Twenty-First Century Foreign Relations

June 6, 2011 / General /

By guest blogger Gabriel B. Grant

Have you ever wondered why many people outside of the United States do not like Americans? Have you met me?

Overseas calling centers may be the greatest threat we’ve ever experienced to our foreign relations. Why? Because I represent you abroad. To understand this, pretend for a moment that in the past, there was careful consideration in the selection of foreign diplomats. These diplomats formally represented us, and played a significant role in crafting how other people related to us abroad. Now, beyond people travelling more throughout the world, institutions like overseas calling centers make it possible for people who never leave the country to influence how people in other countries think of us. In effect, I am the U.S. ambassador to India.

A routine phone call yesterday illustrates our predicament. First, U.S. Airlines is the exclusive carrier for New Haven Airport and my wife and I fly them routinely. So, I was excited when I received an offer for a U.S. Airways World Premier MasterCard that included bonus miles and companion tickets worth about $1000 to me in the first year and, most appealing, access to the priority security line. The offer seemed too good to be true; I applied online and was immediately approved. Wahoo! My card arrived.

A few months went by and I had not received the bonus miles or my companion tickets, so I called customer service. The first person spent about 20 minutes to figure out I had been awarded the “Platinum” card instead of the “Premier” card, for which I had applied. I asked “what can be done” and she instructed me to call back during a weekday. Over the weekend and then throughout the week, until I found time to make another call, my mind would float back to this situation over and over. I thought “that’s bait and switch” “they shouldn’t be allowed to give you a card you didn’t apply for” and “cancelling this card is going to ding my credit rating.” Finally, a few days later, I mustered up all of the frustration I had accumulated stewing in my head and made another call to customer service.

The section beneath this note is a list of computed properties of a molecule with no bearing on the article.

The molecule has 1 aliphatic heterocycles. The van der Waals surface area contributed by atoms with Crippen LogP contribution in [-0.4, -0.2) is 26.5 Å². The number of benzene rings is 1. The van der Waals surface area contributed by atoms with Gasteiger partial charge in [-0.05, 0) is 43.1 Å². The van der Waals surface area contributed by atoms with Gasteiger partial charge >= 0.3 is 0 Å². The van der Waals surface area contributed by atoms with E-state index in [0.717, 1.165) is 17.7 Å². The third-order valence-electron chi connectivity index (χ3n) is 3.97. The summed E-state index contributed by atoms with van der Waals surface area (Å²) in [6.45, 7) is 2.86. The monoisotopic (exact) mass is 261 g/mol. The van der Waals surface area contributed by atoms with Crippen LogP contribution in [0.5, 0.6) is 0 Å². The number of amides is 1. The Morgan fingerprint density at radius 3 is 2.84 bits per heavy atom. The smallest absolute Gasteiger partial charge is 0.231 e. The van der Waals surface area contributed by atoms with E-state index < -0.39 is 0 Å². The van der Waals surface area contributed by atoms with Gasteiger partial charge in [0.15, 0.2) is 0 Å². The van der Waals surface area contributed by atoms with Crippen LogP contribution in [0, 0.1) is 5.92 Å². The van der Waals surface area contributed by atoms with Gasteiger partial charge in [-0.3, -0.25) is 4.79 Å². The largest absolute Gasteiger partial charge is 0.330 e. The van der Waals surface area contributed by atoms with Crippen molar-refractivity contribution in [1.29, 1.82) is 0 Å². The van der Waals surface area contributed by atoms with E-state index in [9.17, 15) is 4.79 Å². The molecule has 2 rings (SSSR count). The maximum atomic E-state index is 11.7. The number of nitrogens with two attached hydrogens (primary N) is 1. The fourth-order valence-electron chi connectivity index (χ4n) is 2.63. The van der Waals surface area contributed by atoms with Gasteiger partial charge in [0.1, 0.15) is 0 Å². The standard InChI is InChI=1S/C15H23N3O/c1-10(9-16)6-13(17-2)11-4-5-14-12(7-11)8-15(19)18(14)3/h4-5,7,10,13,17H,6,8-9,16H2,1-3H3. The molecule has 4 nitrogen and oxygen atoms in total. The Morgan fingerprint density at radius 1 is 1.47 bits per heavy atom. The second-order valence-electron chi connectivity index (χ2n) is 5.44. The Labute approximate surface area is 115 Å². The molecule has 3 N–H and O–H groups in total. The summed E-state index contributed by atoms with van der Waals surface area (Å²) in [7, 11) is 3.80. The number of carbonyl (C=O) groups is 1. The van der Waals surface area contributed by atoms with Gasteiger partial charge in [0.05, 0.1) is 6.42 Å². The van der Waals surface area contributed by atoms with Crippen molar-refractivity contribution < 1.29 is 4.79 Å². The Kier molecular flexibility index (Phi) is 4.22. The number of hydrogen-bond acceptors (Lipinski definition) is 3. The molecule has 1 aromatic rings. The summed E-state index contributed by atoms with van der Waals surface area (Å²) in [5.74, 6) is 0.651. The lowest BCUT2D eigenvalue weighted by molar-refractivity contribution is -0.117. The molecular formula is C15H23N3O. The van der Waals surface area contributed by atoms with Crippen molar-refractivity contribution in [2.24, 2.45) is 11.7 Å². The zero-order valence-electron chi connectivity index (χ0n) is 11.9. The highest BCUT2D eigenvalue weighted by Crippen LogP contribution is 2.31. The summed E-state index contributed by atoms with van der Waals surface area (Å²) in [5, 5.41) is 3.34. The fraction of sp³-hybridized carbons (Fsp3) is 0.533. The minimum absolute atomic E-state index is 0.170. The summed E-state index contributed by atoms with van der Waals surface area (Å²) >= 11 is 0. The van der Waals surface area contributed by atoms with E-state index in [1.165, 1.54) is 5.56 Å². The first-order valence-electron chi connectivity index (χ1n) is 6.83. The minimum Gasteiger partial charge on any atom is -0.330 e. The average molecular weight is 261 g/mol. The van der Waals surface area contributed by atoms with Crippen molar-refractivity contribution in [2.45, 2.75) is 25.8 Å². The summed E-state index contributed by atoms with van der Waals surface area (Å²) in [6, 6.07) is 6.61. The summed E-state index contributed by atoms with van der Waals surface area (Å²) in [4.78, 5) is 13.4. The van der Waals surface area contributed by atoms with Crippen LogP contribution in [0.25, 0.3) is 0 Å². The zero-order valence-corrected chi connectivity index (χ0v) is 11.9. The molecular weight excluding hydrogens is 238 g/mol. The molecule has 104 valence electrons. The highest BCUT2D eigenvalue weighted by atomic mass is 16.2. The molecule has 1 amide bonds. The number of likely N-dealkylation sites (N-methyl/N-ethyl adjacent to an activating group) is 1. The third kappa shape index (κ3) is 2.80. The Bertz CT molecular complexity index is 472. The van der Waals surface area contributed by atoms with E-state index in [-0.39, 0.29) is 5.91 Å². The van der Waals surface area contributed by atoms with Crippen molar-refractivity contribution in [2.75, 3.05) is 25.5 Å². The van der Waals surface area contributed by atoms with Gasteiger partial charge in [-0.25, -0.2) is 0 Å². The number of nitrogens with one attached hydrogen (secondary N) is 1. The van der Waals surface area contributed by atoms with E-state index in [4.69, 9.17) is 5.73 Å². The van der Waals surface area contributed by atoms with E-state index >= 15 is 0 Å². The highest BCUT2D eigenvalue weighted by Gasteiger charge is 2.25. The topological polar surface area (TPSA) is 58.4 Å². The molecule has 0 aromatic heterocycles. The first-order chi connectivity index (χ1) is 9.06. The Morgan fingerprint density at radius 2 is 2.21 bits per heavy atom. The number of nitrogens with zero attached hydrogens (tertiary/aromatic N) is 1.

At this point, I had convinced myself that I had been wronged and Barclays, the company administering this card, needed to understand that this would not be tolerated.  “I’m standing up for everyone else,” I thought to myself, “for the little guy who always gets slighted and never speaks up.” After 2-3 min of navigating through the computerized menus and then waiting on hold, and another 2-3 minutes communicating the situation, the first service representative I reached attempted to transfer me and, instead, disconnected the call. My frustration grew. I called again.

I reached a nice Indian man who explained that he was unable to change my existing account over to premier. I expressed my frustration, yet his consistent politeness wore me down and he talked me into canceling the card and reapplying. He assured me that, if he notated the account, it is unlikely we would reproduce the first experience. I agreed to proceed. He began asking me for my information. The language barrier combined with our international phone connection made this tedious and it took another 20min to complete the application. I spelled everything multiple times, “Gabriel” “G, as in good; A, as in apple…; no, A, as in apple…” I asked him why he couldn’t copy the information from my existing account and he informed me he was not able to access that screen while he was filling out my new application. I suggested that he print it out. He said he could not do that either. He took down my occupation, letter by letter, and my household income, etc. etc.

Finally, he submitted the application and a minute later said, “Congratulations, Sir. You have been approved.” I asked him to verify it was the “Premier” account, and he told me to hold on for a moment. Then, 4 min later, he said, “I’m sorry sir; you have been given a platinum card again”. At this point I had spent 45min and I was back where I started… but with an additional ding on my credit. So, I told this representative I was upset, that this seemed like a scam, and that I wanted to speak to his manager. After being on hold for 3 more minutes, I just hung up.